“The tour guides and docents frequently crafted the personal experience that helped me better understand the native legacy,” Rader said. “At our first site, the National Socialism Documentation Center, the director’s passion for museum curating sparked my interest in Germany’s social memory of the Holocaust that looks drastically different from the social perceptions of World War II.

“Through this local lens and intriguing question, I continued to gain new perspectives and even more questions with each new experience and guide.”

Marc Lee Raphael, Nathan Gumenick Professor of Judaic Studies and professor of religious studies at W&M and leader of the visit, pointed out some highlights.

A visit to the courtroom where the Nuremberg war crimes trials took place, which has been left exactly as it was more than 70 years ago, gave details on all of the approximately 22 defendants tried there.

“The tour is about each of them — what horrible things each of them did and what charges there were against them, how they were defended and prosecuted, and what happened to them,” Raphael said. “It’s an education in the entire Nazi party operation.”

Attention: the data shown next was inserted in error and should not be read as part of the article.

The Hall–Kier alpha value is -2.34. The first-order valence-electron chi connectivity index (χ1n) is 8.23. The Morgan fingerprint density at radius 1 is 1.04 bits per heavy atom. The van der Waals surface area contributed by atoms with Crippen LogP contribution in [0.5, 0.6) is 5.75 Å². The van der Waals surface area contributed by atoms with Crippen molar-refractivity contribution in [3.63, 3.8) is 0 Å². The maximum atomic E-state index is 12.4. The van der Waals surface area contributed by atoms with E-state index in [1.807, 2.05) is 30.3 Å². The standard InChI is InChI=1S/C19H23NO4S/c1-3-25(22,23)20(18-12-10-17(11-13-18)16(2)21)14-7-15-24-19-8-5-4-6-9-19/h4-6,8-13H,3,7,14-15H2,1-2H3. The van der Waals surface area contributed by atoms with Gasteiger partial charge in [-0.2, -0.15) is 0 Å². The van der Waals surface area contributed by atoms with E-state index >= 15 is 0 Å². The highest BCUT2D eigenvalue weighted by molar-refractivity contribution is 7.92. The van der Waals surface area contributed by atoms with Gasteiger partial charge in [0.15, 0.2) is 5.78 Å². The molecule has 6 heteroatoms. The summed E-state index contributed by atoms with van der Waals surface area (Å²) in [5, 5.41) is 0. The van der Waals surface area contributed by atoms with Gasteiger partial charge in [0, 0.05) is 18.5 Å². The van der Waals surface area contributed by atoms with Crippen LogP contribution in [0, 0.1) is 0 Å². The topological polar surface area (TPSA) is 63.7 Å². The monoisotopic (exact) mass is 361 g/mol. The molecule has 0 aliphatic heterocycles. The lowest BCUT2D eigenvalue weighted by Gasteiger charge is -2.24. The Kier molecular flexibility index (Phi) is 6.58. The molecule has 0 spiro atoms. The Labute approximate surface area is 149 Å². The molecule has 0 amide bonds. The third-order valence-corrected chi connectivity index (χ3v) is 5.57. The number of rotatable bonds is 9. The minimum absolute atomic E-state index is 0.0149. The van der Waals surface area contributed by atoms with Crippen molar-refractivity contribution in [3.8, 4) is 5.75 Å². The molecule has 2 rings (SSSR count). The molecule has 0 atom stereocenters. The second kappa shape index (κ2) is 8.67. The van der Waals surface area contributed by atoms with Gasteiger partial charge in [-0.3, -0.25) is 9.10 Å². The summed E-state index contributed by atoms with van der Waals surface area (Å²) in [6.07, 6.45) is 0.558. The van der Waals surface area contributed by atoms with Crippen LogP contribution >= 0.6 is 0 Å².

Students saw creations of all kinds left behind by residents of Terezin, Czech Republic, all of whom were later transported to Auschwitz and murdered there. In the Nazi-established Jewish housing and concentration camp at Terezin, the Nazis let the residents pursue their hobbies on evenings and weekends, and the creative works of thousands of people are still displayed there.

The visit’s centerpiece was a late afternoon stop at Lidice, a small town outside of Prague, Czech Republic. There, two Czechoslavakians assassinated the Nazi leader in Prague in 1942, and Nazis found and killed the assassins in a church in Prague where they were hiding.

The Nazis retaliated by destroying the entire town of Lidice, shooting the men, deporting the women to a slave labor camp and sending children to a death camp. The site has been preserved exactly as it was in 1942, and all that’s left today are foundation stones and a commemorative sculpture by a Czech artist erected as a memorial to the children.